Downtown Dallas is a busy place, thanks to new developments

Staff Photographer

The biggest surprise about moving across downtown is seeing the number of people on the streets.

The Dallas Morning News’ new offices on Commerce Street face Main Street Garden Park and are a block from the University of North Texas’ downtown campus.

Exterior of the Dallas Morning News building in the old Dallas central library.

When it’s not pouring rain like this week, the sidewalks are busy with folks coming and going from office buildings, heading to lunch spots or stopping at stores to shop.

Back in the 1990s, when I started writing about the decline downtown, there were more pigeons than pedestrians on Main, Commence and Elm streets.

Twenty years of redevelopment have transformed Dallas’ central business district, and you can easily see it.

“In the last 24 months, the street scene downtown has really changed,” said Jim Truitt, senior vice president with Forest City Realty, which redeveloped the Mercantile block on Main Street into housing and retail. “There aren’t as many vacant storefronts.

“There are a lot of terrific entrepreneurs doing things down here. We have 2,000 new hotel rooms open downtown, and that’s making a difference, too.”

New restaurants, retail and hotels should help to lure office tenants downtown.

In the last few years, several major downtown employers — mostly law firms — hightailed it to new towers in Uptown.

But with office rents in downtown Dallas now $10 to $20 cheaper than in Uptown, landlords are hoping to get a fresh look from relocating tenants.

“It’s 1 mile from here to the Crescent,” said Mike Silliman, senior vice president with M-M Properties, one of the owners of the 60-story Comerica Bank Tower on Main Street. “There is no other market you can go to in the U.S. where the rent value spread is so high.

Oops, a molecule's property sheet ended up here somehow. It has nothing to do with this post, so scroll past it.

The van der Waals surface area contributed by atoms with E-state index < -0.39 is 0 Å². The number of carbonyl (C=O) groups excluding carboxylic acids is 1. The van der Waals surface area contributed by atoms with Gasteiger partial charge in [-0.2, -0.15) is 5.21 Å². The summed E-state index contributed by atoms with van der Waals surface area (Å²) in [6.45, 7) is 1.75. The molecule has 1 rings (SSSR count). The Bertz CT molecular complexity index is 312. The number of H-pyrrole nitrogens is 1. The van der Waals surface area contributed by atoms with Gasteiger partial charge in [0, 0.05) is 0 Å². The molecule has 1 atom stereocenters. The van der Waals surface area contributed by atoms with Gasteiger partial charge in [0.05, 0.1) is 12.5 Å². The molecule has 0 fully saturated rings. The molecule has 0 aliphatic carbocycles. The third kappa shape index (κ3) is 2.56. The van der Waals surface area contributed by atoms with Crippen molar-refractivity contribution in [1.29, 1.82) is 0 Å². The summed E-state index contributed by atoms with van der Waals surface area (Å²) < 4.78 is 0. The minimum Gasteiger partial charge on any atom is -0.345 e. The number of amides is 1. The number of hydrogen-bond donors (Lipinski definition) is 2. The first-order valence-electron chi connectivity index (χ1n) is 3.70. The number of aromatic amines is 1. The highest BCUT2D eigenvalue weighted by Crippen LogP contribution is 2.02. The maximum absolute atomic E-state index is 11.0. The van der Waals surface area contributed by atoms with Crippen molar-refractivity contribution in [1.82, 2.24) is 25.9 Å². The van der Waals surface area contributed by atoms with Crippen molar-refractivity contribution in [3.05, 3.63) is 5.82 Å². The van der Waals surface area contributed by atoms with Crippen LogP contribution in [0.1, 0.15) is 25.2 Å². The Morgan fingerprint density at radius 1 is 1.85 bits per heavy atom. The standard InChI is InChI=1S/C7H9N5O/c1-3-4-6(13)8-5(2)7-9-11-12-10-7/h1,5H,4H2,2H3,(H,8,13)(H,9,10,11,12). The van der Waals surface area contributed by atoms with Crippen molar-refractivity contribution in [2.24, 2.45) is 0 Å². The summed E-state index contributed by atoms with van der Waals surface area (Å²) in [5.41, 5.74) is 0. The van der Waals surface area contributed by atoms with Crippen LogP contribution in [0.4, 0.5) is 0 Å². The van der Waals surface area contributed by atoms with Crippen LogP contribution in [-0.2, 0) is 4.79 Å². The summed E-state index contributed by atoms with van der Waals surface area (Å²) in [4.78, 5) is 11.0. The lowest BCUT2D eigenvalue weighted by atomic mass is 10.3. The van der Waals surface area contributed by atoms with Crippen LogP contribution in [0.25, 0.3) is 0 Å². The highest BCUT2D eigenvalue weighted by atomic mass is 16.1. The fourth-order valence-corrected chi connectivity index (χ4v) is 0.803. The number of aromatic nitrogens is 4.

“I’m selling that pretty hard. The last time some of these tenants looked down here was the last time their office leases rolled over five or 10 years ago, and it’s a completely different environment now.”

Down on Main Street

Cushman & Wakefield executive vice president Mike Wyatt said he hauls prospective office tenants down to Main Street.

“We walked the streets and ate in the restaurants to show them the changes,” Wyatt said. “It’s not just the cost savings downtown that makes it attractive.

“It’s just a question of getting the word out. We’ve been fighting headwinds with all the new developments in Uptown.”

Wyatt said the construction of downtown’s new parks — with more on the way — is also a draw.

“People are using the parks, and it animates the city,” he said. “The parks are a backyard for the residents, and there is activity in them.”

Developer Shawn Todd, who is buying up a dozen old buildings on the east side of downtown Dallas, said construction of Harwood Park near his properties was important to the deal.

“We think the parks will be one of the most transformational things ever for the city,” Todd said. “It will raise values all the way around downtown.

Todd plans to convert a neighborhood of old commercial buildings from the 1920s and ’30s into restaurant and office locations.

“We’ve received calls from firms wanting to come out of Uptown that want to be in that kind of environment,” he said.

24-hour neighborhood

With about 10,000 residents now living inside the downtown freeway loop, the central business district is finally becoming a 24-hour neighborhood, too.

“Turning downtown Dallas has been like turning a battleship,” said developer Ted Hamilton, whose firm converted the historic Davis Building on Main Street into apartments in 2002.

Since then, Hamilton Properties and other real estate firms have restored more than a dozen vacant downtown buildings into apartments and hotel rooms.

As downtown apartment developments have come online, the renter population has expanded and matured, Hamilton said.

“Our median age of renters used to be 28,” he said. “Now it’s probably 35, and it’s trending older.”

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